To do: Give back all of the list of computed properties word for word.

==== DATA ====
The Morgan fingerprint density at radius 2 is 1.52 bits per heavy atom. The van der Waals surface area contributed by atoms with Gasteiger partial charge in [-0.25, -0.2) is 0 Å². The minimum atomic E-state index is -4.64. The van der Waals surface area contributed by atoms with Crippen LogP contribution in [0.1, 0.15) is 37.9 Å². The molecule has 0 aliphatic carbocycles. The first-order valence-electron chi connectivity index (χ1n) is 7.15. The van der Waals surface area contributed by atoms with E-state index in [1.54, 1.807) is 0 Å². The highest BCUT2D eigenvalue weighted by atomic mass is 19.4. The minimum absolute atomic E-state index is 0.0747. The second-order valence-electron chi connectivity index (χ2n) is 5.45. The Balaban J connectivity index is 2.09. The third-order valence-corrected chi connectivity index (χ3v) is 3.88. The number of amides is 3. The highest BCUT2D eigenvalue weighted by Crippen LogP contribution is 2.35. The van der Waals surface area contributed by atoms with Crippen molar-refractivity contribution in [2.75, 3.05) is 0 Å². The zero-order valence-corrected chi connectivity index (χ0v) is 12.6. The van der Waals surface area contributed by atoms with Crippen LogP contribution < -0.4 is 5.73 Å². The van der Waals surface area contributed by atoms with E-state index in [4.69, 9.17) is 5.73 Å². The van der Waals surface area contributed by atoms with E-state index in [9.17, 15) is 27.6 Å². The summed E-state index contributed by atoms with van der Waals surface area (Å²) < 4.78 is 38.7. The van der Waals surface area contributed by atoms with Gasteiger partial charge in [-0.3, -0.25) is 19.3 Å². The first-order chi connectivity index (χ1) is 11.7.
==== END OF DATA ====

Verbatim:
The Morgan fingerprint density at radius 2 is 1.52 bits per heavy atom. The van der Waals surface area contributed by atoms with Gasteiger partial charge in [-0.25, -0.2) is 0 Å². The minimum atomic E-state index is -4.64. The van der Waals surface area contributed by atoms with Crippen LogP contribution in [0.1, 0.15) is 37.9 Å². The molecule has 0 aliphatic carbocycles. The first-order valence-electron chi connectivity index (χ1n) is 7.15. The van der Waals surface area contributed by atoms with E-state index in [1.54, 1.807) is 0 Å². The highest BCUT2D eigenvalue weighted by atomic mass is 19.4. The minimum absolute atomic E-state index is 0.0747. The second-order valence-electron chi connectivity index (χ2n) is 5.45. The Balaban J connectivity index is 2.09. The third-order valence-corrected chi connectivity index (χ3v) is 3.88. The number of amides is 3. The highest BCUT2D eigenvalue weighted by Crippen LogP contribution is 2.35. The van der Waals surface area contributed by atoms with Crippen molar-refractivity contribution in [2.75, 3.05) is 0 Å². The zero-order valence-corrected chi connectivity index (χ0v) is 12.6. The van der Waals surface area contributed by atoms with Crippen LogP contribution < -0.4 is 5.73 Å². The van der Waals surface area contributed by atoms with E-state index in [4.69, 9.17) is 5.73 Å². The van der Waals surface area contributed by atoms with E-state index in [9.17, 15) is 27.6 Å². The summed E-state index contributed by atoms with van der Waals surface area (Å²) < 4.78 is 38.7. The van der Waals surface area contributed by atoms with Gasteiger partial charge in [-0.3, -0.25) is 19.3 Å². The first-order chi connectivity index (χ1) is 11.7.